After the runaway success of their first two albums, 1991’s Cooleyhighharmony and 1994’s II, that catapulted them to pop superstardom, Boyz II Men looked for a threepeat with the release of Evolution in 1997. Their fourth overall recording at the time — they dropped their evergreen holiday collection Christmas Interpreations between their freshman and sophomore sets in 1993 — had all of the makings of another hit collection with who’s who of songwriters, producers and hitmakers, including Babyface, Jimmy Jam and Terry Lewis, involved in the production. Unfortunately, with all the star power behind Evolution, it couldn’t match the success of its predecessors and signaled the start of a downward trend for BIIM.
Don’t get it twisted, Shawn Stockman, Nathan Morris, Wanya Morris and Michael McCary sounded as amazing as ever on Evolution; there was no change in the quality of their vocals. However, the material itself was all a bit lackluster. Lead single “4 Seasons of Loneliness,” while a sweet song about the lingering feelings of heartbreak wasn’t bad, was no “Motownphilly” or “I’ll Make Love To You.” Nonetheless, the track debuted at No. 2 on the Billboard Hot 100 and hit No. 1 the following week. Evolution also got a boost from the follow-up single “A Song For Mama,” which was also featured on the Soul Food Soundtrack and has been trotted out on every Mother’s Day or occasion honoring mothers since. The Boyz also took on New Edition‘s “Can You Stand the Rain” with a slowed down a cappella remake that showcased their otherworldly harmonies. Although the album got a relatively sleepy start with ballads, it woke up halfway through thanks to productions from Sean “Puffy” Combs and a few of his bad boys (Stevie J, Ron “Amen-Ra” Lawrence and Jeffrey “J-Dub” Walker) on “Can’t Let Her Go,” “Come On” and “To The Limit” and Keith Crouch who contributed “Baby C’mon” and “All Night Long.” Unfortunately, of those songs, only “Can’t Let Her Go” was released as a single and it made little impact, with the rest of the tracks largely becoming forgotten about album cuts despite there being a few bops among them.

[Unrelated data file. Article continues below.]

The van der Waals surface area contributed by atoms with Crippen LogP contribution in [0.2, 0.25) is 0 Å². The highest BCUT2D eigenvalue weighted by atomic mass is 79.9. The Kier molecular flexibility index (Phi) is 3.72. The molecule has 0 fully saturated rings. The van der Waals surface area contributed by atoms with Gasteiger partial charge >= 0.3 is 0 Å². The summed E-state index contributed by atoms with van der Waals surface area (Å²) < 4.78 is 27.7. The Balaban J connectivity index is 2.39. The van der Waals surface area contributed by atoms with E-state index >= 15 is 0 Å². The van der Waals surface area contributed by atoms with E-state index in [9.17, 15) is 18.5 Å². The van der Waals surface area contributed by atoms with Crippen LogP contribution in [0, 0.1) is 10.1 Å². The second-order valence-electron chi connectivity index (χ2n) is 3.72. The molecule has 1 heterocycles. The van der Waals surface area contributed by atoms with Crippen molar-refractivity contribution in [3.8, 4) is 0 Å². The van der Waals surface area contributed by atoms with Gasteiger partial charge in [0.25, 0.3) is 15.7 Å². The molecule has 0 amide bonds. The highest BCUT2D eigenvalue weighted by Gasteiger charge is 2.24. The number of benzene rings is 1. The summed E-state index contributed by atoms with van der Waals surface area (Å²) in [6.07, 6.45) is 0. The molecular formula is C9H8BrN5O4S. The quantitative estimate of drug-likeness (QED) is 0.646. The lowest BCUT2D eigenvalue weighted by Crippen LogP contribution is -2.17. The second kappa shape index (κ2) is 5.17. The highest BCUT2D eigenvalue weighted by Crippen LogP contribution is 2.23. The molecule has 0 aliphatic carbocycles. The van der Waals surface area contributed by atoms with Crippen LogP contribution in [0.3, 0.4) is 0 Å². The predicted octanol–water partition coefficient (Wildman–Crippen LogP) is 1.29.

Evolution debuted at No. 1 on both the Billboard 200 and R&B Album charts, but it would be the last time that Boyz II Men would see that apex. The album sold a solid but modest three million copies worldwide, which paled in comparison to the numbers their previous releases did. They came up short at the GRAMMY Awards the following year as well, but a Spanish-language version of the album, Evolución, would go on to snag a Billboard Latin Music Award for Pop Album of the Year by a New Artist. Behind the scenes, label drama reared its ugly head between the Boyz and Motown, and Evolution would be their last on the label. In the 20 years since Evolution, Boyz II Men have continued to evolve and are still together (minus Michael McCary) making music and money moves. This year they released their 13th studio album, a doo-wop tribute project Under the Streetlight; have enjoyed a successful ongoing residency in Las Vegas at The Mirage and had a street near their high school renamed Boyz II Men Boulevard in their hometown of Philadelphia. Boyz II Men’s enduring legacy looms large.